If your customers need time to establish certain parameters around your relationship and come to an agreement about communication and collaboration, build that into this portion of their adoption process. Outlining these sorts of things can help avoid conflict down the road and create a smoother onboarding process.
6. Motivate Unresponsive Onboarders
Sometimes, your customers might think that they don’t actually need to participate in the onboarding process, that this is something they can figure out on their own. That could be detrimental to your business, especially if they start running into roadblocks and become frustrated with your product, all because they didn’t go through the provided training.
When it comes to onboarding customers who might be disengaged, it’s important to help them understand the importance of fully participating. Explain to them that customers who onboard properly and completely see certain results a lot sooner.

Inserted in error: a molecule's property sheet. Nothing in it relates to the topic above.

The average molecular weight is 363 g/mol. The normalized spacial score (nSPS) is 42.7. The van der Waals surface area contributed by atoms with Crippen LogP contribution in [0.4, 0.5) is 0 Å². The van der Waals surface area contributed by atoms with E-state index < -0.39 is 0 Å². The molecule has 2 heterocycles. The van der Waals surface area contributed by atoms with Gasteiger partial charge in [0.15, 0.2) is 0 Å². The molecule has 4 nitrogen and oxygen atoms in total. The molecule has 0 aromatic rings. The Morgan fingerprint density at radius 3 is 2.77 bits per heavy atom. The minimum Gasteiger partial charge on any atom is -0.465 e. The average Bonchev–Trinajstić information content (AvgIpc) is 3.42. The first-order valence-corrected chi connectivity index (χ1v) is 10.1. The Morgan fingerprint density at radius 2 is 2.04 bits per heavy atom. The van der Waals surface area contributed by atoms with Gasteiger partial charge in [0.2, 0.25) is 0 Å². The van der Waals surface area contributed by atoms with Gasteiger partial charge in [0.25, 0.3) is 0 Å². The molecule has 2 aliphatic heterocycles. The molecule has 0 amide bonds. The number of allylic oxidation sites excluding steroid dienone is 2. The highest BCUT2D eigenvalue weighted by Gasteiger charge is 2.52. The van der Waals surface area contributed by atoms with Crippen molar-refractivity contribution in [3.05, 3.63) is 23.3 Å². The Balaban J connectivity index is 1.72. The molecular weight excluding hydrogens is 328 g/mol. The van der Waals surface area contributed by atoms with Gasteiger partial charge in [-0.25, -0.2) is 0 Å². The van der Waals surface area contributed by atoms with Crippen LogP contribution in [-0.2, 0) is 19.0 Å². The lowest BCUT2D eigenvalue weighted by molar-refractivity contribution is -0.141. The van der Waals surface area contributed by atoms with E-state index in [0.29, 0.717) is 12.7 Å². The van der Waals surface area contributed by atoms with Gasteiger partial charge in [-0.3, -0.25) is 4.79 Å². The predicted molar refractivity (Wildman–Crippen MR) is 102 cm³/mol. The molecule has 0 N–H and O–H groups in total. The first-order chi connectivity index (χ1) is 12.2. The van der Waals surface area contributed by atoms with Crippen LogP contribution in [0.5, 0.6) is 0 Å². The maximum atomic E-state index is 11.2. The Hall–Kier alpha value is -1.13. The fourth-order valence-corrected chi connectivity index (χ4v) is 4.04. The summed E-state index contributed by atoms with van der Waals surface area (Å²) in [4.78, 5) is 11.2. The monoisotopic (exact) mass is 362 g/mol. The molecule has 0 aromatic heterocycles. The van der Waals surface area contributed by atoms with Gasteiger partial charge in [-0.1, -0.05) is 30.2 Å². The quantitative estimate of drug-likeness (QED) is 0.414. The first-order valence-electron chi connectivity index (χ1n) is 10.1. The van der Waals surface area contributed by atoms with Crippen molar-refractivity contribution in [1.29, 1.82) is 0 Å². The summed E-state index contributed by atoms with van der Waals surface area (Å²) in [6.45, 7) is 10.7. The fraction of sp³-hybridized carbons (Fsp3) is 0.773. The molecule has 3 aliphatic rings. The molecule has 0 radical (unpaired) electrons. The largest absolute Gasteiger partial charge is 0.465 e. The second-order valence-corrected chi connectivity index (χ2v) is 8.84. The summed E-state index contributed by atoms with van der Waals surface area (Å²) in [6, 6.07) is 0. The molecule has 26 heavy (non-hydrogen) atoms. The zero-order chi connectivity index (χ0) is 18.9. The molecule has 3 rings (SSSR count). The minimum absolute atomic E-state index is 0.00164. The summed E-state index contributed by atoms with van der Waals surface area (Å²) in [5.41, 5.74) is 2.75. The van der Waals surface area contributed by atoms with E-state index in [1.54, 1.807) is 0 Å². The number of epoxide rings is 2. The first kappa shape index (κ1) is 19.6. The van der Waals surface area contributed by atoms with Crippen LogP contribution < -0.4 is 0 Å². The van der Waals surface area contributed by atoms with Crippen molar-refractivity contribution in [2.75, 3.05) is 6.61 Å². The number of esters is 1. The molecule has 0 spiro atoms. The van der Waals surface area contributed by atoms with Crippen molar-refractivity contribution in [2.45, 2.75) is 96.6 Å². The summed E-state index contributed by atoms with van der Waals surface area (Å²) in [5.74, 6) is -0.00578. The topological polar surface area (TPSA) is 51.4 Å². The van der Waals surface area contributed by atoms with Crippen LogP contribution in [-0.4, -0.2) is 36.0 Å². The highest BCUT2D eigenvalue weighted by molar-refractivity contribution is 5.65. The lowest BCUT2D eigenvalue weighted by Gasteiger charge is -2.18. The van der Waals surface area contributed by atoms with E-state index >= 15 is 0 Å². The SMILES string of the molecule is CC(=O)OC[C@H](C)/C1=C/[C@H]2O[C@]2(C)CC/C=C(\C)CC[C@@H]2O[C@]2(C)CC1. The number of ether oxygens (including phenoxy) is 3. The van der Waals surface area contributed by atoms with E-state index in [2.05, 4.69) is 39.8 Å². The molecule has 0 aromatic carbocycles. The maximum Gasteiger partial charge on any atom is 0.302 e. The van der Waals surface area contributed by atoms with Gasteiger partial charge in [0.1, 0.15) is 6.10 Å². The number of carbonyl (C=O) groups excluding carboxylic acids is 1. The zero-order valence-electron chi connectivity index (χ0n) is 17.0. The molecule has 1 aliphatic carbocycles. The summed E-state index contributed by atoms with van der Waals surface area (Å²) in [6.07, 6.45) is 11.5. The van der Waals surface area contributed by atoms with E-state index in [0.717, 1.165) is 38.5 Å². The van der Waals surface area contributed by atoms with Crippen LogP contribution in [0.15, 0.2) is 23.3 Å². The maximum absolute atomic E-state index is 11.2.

Perhaps most importantly, you should keep the Decision Maker involved in the onboarding process whenever possible. This is the person who signed off on buying your product in the first place, so making sure they have an active role can help build in possible upsell opportunities down the line.
7. Manage Customer Outreach After Onboarding
After onboarding, it’s tempting to just let your customers have at it and assume that they can simply take it from here. Usually, however, training doesn’t stop with onboarding. Your customers often need continued support to get their product up and running and learn how to integrate it into their existing workflows.